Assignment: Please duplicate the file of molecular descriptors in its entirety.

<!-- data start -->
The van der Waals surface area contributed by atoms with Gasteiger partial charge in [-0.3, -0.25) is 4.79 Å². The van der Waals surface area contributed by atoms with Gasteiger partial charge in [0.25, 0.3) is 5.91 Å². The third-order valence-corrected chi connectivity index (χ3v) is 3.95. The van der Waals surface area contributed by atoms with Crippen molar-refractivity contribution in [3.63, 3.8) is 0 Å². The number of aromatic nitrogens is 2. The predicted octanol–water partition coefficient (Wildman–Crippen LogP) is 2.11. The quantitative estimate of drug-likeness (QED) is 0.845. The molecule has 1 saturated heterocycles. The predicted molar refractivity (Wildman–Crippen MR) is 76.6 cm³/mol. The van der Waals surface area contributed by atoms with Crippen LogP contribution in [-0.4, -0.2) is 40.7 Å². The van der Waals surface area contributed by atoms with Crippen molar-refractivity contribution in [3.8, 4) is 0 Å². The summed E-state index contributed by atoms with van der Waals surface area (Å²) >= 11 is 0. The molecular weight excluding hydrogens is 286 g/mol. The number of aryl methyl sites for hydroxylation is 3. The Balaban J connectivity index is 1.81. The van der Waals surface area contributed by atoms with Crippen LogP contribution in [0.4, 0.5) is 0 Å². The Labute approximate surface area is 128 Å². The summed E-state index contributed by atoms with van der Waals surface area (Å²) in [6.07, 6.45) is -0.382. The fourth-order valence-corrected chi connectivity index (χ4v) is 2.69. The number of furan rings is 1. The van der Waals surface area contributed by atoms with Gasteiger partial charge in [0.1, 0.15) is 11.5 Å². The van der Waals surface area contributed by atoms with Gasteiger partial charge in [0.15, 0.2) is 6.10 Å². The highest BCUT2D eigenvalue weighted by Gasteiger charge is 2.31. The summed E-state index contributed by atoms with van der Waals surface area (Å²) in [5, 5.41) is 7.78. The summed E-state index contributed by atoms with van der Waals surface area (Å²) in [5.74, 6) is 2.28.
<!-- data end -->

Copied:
The van der Waals surface area contributed by atoms with Gasteiger partial charge in [-0.3, -0.25) is 4.79 Å². The van der Waals surface area contributed by atoms with Gasteiger partial charge in [0.25, 0.3) is 5.91 Å². The third-order valence-corrected chi connectivity index (χ3v) is 3.95. The van der Waals surface area contributed by atoms with Crippen molar-refractivity contribution in [3.63, 3.8) is 0 Å². The number of aromatic nitrogens is 2. The predicted octanol–water partition coefficient (Wildman–Crippen LogP) is 2.11. The quantitative estimate of drug-likeness (QED) is 0.845. The molecule has 1 saturated heterocycles. The predicted molar refractivity (Wildman–Crippen MR) is 76.6 cm³/mol. The van der Waals surface area contributed by atoms with Crippen LogP contribution in [-0.4, -0.2) is 40.7 Å². The van der Waals surface area contributed by atoms with Crippen molar-refractivity contribution in [3.8, 4) is 0 Å². The summed E-state index contributed by atoms with van der Waals surface area (Å²) >= 11 is 0. The molecular weight excluding hydrogens is 286 g/mol. The number of aryl methyl sites for hydroxylation is 3. The Balaban J connectivity index is 1.81. The van der Waals surface area contributed by atoms with Crippen LogP contribution in [0.4, 0.5) is 0 Å². The Labute approximate surface area is 128 Å². The summed E-state index contributed by atoms with van der Waals surface area (Å²) in [6.07, 6.45) is -0.382. The fourth-order valence-corrected chi connectivity index (χ4v) is 2.69. The number of furan rings is 1. The van der Waals surface area contributed by atoms with Gasteiger partial charge in [0.1, 0.15) is 11.5 Å². The van der Waals surface area contributed by atoms with Gasteiger partial charge in [0.15, 0.2) is 6.10 Å². The highest BCUT2D eigenvalue weighted by Gasteiger charge is 2.31. The summed E-state index contributed by atoms with van der Waals surface area (Å²) in [5, 5.41) is 7.78. The summed E-state index contributed by atoms with van der Waals surface area (Å²) in [5.74, 6) is 2.28.